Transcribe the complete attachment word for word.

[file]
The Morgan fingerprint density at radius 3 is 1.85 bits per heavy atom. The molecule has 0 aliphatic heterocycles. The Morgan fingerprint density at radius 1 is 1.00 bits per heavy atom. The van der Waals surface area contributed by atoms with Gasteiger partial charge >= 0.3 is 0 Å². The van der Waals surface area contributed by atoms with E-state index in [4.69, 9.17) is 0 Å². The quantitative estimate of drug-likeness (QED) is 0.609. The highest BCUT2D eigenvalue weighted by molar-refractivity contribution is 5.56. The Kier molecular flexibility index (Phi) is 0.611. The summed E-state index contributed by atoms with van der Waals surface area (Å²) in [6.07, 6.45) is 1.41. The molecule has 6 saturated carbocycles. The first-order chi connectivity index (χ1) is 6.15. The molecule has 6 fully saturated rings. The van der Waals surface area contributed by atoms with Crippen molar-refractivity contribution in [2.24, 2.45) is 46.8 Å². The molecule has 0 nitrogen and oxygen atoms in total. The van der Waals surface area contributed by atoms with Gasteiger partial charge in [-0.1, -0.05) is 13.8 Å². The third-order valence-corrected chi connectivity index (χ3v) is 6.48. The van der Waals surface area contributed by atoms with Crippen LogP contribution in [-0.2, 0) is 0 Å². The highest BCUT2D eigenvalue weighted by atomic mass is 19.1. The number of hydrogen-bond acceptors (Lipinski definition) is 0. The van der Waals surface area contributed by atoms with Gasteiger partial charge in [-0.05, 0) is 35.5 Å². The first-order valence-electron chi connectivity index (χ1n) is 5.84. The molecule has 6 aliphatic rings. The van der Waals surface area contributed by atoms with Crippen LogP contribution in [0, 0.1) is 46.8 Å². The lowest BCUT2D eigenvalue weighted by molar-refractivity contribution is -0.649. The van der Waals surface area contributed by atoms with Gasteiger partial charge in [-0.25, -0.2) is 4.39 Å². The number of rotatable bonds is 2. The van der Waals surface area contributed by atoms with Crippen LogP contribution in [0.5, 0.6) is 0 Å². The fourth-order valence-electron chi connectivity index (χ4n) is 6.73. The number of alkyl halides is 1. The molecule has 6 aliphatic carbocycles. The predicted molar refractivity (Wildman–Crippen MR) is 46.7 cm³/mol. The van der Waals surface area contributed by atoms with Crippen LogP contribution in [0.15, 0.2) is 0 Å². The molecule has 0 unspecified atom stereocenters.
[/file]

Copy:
The Morgan fingerprint density at radius 3 is 1.85 bits per heavy atom. The molecule has 0 aliphatic heterocycles. The Morgan fingerprint density at radius 1 is 1.00 bits per heavy atom. The van der Waals surface area contributed by atoms with Gasteiger partial charge >= 0.3 is 0 Å². The van der Waals surface area contributed by atoms with E-state index in [4.69, 9.17) is 0 Å². The quantitative estimate of drug-likeness (QED) is 0.609. The highest BCUT2D eigenvalue weighted by molar-refractivity contribution is 5.56. The Kier molecular flexibility index (Phi) is 0.611. The summed E-state index contributed by atoms with van der Waals surface area (Å²) in [6.07, 6.45) is 1.41. The molecule has 6 saturated carbocycles. The first-order chi connectivity index (χ1) is 6.15. The molecule has 6 fully saturated rings. The van der Waals surface area contributed by atoms with Crippen molar-refractivity contribution in [2.24, 2.45) is 46.8 Å². The molecule has 0 nitrogen and oxygen atoms in total. The van der Waals surface area contributed by atoms with Gasteiger partial charge in [-0.1, -0.05) is 13.8 Å². The third-order valence-corrected chi connectivity index (χ3v) is 6.48. The van der Waals surface area contributed by atoms with Crippen LogP contribution in [-0.2, 0) is 0 Å². The highest BCUT2D eigenvalue weighted by atomic mass is 19.1. The number of hydrogen-bond acceptors (Lipinski definition) is 0. The van der Waals surface area contributed by atoms with Gasteiger partial charge in [-0.05, 0) is 35.5 Å². The first-order valence-electron chi connectivity index (χ1n) is 5.84. The molecule has 6 aliphatic rings. The van der Waals surface area contributed by atoms with Crippen LogP contribution in [0, 0.1) is 46.8 Å². The lowest BCUT2D eigenvalue weighted by molar-refractivity contribution is -0.649. The van der Waals surface area contributed by atoms with Gasteiger partial charge in [-0.25, -0.2) is 4.39 Å². The number of rotatable bonds is 2. The van der Waals surface area contributed by atoms with Crippen LogP contribution in [0.5, 0.6) is 0 Å². The fourth-order valence-electron chi connectivity index (χ4n) is 6.73. The number of alkyl halides is 1. The molecule has 6 aliphatic carbocycles. The predicted molar refractivity (Wildman–Crippen MR) is 46.7 cm³/mol. The van der Waals surface area contributed by atoms with Crippen LogP contribution in [0.15, 0.2) is 0 Å². The molecule has 0 unspecified atom stereocenters.